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Dodgers can’t say if Alexander Guerrero can play second base

David Brown
Big League Stew

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(via Vin Scully Is My Homeboy)

The Los Angeles Dodgers remain excited about the offensive potential of Alexander Guerrero, whom they signed in October after he defected from Cuba. He might have "30 home run power" (although, in Dodger Stadium, good luck with that). But they seem worried about Guerrero's defense at second base, ESPN's Mark Saxon reports, and they're scheming to have a backup plan if he can't hack it there right away. There's also a chance he'll start the season in the minor leagues, even with a four-year, $28 million major-league contract in hand.

The choices for a replacement range from Chone Figgins, who is attempting a comeback and was invited to spring training, to Michael Young, who is unsigned and on the verge of retirement but the Dodgers want back. There's also Miguel Rojas, a defensive whiz but a career .234 hitter in eight minor league seasons. And Dee Gordon is still hanging around.

Guerrero was a shortstop in Cuba. It's not wise to transition most second basemen to short because of range deficiencies, but going from short to second isn't easy, either, for other reasons. For one, a lot of tasks are done backward — most obviously the double-play pivot. The Dodgers wanted to get Guerrero started during Dominican winter league action, but hamstring issues wrecked that idea.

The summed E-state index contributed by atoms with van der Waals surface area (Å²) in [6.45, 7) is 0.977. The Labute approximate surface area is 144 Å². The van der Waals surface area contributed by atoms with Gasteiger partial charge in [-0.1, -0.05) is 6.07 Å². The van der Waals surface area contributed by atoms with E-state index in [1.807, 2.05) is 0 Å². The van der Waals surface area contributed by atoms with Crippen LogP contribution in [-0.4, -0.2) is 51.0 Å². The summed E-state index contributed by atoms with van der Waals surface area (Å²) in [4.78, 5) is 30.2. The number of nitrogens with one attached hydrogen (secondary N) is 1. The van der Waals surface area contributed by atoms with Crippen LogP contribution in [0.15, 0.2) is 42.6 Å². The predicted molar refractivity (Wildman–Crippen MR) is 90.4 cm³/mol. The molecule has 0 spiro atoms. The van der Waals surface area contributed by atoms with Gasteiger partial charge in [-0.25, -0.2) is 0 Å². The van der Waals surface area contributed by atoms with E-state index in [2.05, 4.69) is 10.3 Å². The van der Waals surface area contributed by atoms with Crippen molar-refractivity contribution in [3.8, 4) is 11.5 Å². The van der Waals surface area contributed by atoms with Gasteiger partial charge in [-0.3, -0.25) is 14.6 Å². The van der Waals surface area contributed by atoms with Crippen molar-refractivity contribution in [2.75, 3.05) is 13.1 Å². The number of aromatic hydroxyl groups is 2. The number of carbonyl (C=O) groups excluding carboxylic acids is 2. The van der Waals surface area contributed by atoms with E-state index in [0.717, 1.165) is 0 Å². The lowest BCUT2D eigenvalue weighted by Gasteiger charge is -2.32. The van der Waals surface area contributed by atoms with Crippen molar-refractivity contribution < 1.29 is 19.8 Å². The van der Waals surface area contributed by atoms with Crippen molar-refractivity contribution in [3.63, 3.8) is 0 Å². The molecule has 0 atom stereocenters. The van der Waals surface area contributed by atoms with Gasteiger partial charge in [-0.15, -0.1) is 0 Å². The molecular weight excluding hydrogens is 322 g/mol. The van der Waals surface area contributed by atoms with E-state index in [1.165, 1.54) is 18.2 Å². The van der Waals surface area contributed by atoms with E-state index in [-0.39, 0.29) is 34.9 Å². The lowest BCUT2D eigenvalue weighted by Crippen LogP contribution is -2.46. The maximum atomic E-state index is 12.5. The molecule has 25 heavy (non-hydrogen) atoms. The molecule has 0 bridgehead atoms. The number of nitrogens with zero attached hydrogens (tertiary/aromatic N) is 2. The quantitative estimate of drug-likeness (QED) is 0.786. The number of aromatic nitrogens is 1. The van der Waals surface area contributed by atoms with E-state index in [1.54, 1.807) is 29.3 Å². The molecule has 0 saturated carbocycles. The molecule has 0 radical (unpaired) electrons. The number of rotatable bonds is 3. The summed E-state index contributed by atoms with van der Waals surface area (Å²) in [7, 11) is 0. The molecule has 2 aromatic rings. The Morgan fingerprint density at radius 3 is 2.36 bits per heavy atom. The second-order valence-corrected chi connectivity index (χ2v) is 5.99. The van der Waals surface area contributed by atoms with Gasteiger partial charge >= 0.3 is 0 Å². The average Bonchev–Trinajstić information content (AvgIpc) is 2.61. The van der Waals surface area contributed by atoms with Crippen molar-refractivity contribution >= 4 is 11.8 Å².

Saxon also points out: Much of the Dodgers infield defense is in a tenuous situation. How many games can they rely on Hanley Ramirez at short? And have his defensive abilities eroded to the point that he needs to play third, instead, every day. Are they counting on Juan Uribe to play too much? Do they really expect Gordon to be a viable backup? What happens if (when?) Ramirez gets hurt? Or even Uribe?

Skip Schumaker, Nick Punto and Mark Ellis have moved on, and Young is talking like he'd like to be done. Coming off an NL West title, the Dodgers are expected to contend for the World Series again. But they also have serious question marks at major spots on the roster. Three-fifths of the infield, possibly.

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David Brown edits Big League Stew on Yahoo Sports. Have a tip? Email him atrdbrown@yahoo-inc.com or follow him on Twitter!

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